Kaila Lifferth, Vanessa Gutierrez and Amanda Harmeson (2017)Columbus, IN
The team’s innovative teaching idea, “Related Arts Africa Project,” focuses on introducing students to African music, dance and art. Culture bearers and individuals from the community with ties to different parts of Africa will be invited to teach students about their customs and arts. After creating projects that mimic the styles and themes of African art, and learning the different drumming strokes, traditional folk songs and dances, students will participate in a culminating event by performing a song and dance for the school and their parents. Lifferth and her team believes that this project will help students gain a broader understanding of other cultures by utilizing cross-curricular learning and promoting an increased dialogue within the school community.
Darcy Rund, Doug Brinker, April Manning and Sandy Nichols (2017)Greenfield, IN
The team’s innovative teaching idea, “Tower Garden, Let’s Grow!,” focuses on giving students the opportunity to plant, grow, harvest, taste, and share produce, while learning to take responsibility for their own health. The Tower Garden uses a highly efficient and eco-friendly aeroponic growing system, which is considered the next generation of urban farming. In addition to gardening, students will study the immune and cellular system of the body, learn why plant-based whole foods are essential for growth while being engaged in a fun learning environment that promotes healthy choices. Through the use of the Tower Garden, Rund and her team believe students will grow into responsible, eco-savvy, earth-friendly, technology-wise, health-conscience citizens who care about their community.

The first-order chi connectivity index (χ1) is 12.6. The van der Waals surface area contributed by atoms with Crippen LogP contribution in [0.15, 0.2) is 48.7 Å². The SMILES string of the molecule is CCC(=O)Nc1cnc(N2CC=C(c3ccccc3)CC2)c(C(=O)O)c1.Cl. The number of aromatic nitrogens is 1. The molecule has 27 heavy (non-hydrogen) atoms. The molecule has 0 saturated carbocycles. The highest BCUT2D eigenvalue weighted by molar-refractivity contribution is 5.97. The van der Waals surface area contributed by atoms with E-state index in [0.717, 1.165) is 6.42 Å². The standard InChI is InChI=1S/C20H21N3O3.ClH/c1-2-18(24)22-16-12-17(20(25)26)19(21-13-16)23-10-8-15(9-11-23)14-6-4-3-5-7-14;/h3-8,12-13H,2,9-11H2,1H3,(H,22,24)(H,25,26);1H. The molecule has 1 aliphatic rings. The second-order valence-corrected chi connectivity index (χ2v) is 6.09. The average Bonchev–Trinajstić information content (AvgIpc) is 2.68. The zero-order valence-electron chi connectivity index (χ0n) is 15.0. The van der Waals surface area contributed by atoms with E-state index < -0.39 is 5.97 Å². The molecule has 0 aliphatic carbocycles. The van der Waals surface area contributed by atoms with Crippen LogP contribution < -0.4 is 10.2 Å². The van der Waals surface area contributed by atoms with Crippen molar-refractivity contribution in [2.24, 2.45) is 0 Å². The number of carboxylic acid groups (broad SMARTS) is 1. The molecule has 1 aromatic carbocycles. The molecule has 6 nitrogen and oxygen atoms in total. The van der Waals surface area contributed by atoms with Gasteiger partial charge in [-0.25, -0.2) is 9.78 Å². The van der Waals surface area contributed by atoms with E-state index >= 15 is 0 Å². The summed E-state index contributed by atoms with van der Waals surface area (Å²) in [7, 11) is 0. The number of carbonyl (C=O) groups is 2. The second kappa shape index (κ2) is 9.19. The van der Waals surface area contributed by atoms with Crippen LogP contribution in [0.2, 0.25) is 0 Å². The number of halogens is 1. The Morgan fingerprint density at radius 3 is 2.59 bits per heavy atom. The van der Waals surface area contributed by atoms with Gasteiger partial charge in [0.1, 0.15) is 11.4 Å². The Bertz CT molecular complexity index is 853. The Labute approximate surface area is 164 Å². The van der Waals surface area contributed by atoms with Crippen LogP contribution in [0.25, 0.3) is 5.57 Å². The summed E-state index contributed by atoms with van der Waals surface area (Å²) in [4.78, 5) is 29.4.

Jennifer Godar and the Washburn University Forensics Department (2017)Lawrence, KS
Godar’s innovative teaching idea, “Genetics and Biotechnology,” incorporates a semester-long elective that will continue to attract the attention of students interested in genetics and forensic science. With the Voya grant award, the lab component of the course will be improved to offer students an enhanced learning experience. Students involved in the program will learn about the structure of DNA, DNA replication and the process of DNA profiling. Through an organized case study that will be part of the programs curriculum, students will engage the entire school community by creating even more interest in this area of the sciences. Additionally, students will partake in a field trip to the Kansas Bureau of Investigation Laboratory at Washburn University, providing them with the opportunity to see forensic scientists at work in a “real” environment.